The Great Neck Board of Education will take a second crack at a bond referendum after the initial proposal was voted down by residents last month.
At Monday’s school board meeting, the board voted to set a new $68.34 million bond referendum for the same day as the district’s budget vote in May.
Board members said passing a bond that addresses the capital needs of the district was critical for the entire community.
“If we don’t preserve the infrastructure of the schools, where will be in the next 10 or 20 years?” Trustee Donald Ashkenase said. “In my mind everybody in the community benefits from the attractiveness of public education in Great Neck.”
On Feb. 14, a proposed $85.9 million bond referendum was voted down by district residents by 113 votes, with 1,677 votes opposing it and 1,564 votes in favor of it.
Following the vote, board president Barbara Berkowitz said the “prevalent comment” the board heard from members of the community was that the bond was “too large.”
The previous bond aimed to spend $51.7 million to address the capital needs of the district’s 18 buildings, while $43.71 million would have spent on educational enhancements, such as renovated science laboratories and library media centers.
About $9.51 million in reserves would have covered the remainder of the spending not covered by the bond.
The bond introduced on Monday was scaled down to exclude the creation of a $6.58 million early childhood center, where children across the district would have been offered a pre-kindergarten education, at the district’s Clover Drive facility.
As the facility currently houses the Adult Learning Center, Supportive Environment for All Learners and Pupil Personnel Services programs, the district originally proposed constructing a $9.8 million building at the Cumberland Adult Center to relocate those programs, but that plan was scrapped from the new bond as well.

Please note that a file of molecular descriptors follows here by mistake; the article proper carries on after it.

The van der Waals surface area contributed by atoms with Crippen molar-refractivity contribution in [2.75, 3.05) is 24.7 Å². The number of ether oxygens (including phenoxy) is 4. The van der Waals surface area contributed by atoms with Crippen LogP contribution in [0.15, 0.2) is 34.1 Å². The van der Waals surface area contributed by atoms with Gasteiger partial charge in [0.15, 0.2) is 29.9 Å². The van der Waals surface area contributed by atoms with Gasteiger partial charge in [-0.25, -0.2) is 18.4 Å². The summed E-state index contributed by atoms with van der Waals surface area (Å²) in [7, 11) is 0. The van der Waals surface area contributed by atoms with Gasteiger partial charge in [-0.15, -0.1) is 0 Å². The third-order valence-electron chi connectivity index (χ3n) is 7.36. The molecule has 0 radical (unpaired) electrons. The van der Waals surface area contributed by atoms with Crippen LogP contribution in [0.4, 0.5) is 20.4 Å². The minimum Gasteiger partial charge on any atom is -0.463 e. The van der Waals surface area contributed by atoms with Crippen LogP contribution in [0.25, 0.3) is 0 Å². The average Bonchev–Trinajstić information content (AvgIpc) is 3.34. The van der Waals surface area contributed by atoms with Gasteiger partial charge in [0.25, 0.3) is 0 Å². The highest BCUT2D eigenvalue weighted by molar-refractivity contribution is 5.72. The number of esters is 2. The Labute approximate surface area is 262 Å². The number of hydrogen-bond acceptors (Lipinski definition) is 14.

The new bond also slashes a little over $1 million from an approximately $6.9 million project to construct a new school auditorium and expanded cafeteria at E.M. Baker Elementary School.
Board members have said the projects were aimed at providing pre-K for all students at the district, as it only has one pre-k facility on the south side of the peninsula, and alleviating an overcrowding issue at E.M. Baker. Although they are no longer part of the proposed bond, board members said they would seek other ways to address the issues.
Residents at Monday’s meeting said they were concerned that the same people who voted down the proposed bond in February would come out on May 16 and vote down both the new bond proposal and the district budget.
Berkowitz said the board would explore other ways at getting correct information on the new proposed bond out to district residents, as falsehoods and confusion about the previous bond were spread through social media.
“We have most certainly failed this community because we have not marketed this strongly enough,” she said. “If we talk about apathy, then perhaps we were also reliant on the majority of people we felt would support this as they have the budget always.”
Board Vice President Larry Gross noted that of the 31,000 registered voters in the district, only about 3,200 showed up to vote last month, which he said needed to be improved.
“The need that exists is to get people engaged,” Gross said.